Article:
Instead she became my lifeline, she changed my medication and every time I saw her she would constantly reassure me that I would recover although I never believed her. She explained to me that the reasons I couldn’t feel my love for Emma was due  the severity of my depression, my feelings were suppressed and as I started to get better and the depression started to lift, my feelings would come through.

She was so right, gradually I would have glimpses of the old me and moments of feeling nearly ‘normal’, eventually when Emma was about a year I looked at her and realised that she was my baby and I was feeling attached to her. The relief was huge, I was actually getting better but it was a very gradual process. As the months went by my feelings for my gorgeous little girl grew and grew. She is now 26 and my love for her and Holly, now 23, has never stopped growing; they are  a remarkable young women with no recollection of how terribly depressed I was after both of them.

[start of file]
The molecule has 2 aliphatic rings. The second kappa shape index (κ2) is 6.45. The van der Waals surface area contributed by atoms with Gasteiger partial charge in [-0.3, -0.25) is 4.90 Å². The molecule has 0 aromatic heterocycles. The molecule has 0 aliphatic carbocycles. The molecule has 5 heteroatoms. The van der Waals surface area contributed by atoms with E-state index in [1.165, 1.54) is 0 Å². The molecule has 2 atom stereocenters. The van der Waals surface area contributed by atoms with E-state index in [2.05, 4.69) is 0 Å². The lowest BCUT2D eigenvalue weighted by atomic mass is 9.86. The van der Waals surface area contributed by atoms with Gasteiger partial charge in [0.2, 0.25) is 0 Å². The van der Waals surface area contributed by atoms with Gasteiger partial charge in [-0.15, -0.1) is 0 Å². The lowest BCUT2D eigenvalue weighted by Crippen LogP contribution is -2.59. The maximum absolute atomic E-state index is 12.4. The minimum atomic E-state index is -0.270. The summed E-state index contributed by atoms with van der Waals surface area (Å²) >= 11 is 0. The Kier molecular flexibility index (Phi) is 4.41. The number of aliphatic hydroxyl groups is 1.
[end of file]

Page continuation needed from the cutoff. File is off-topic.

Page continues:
When Emma was two we decided we wanted another child and Holly was born 10 months later. I had some preventative treatment of progesterone injections for a week after delivery but when I stopped then I felt very low and anxious again, similar to my feelings after Emma was born. I lost my appetite, had major irrational thoughts about my health and death. I recovered with the help of antidepressants and counselling.

Postnatal depression is the worst experience I have ever been through and just to put it into perspective for those who haven’t been through it; I had a very rare form of cancer when I was 24, I have lost a parent and two very close friends, been through a divorce, had a total hysterectomy and had bowel cancer five years ago. NONE of these experiences were nearly as bad as my PND. However, it has allowed me to be more compassionate and understanding of others and I think a stronger person for having gone through it.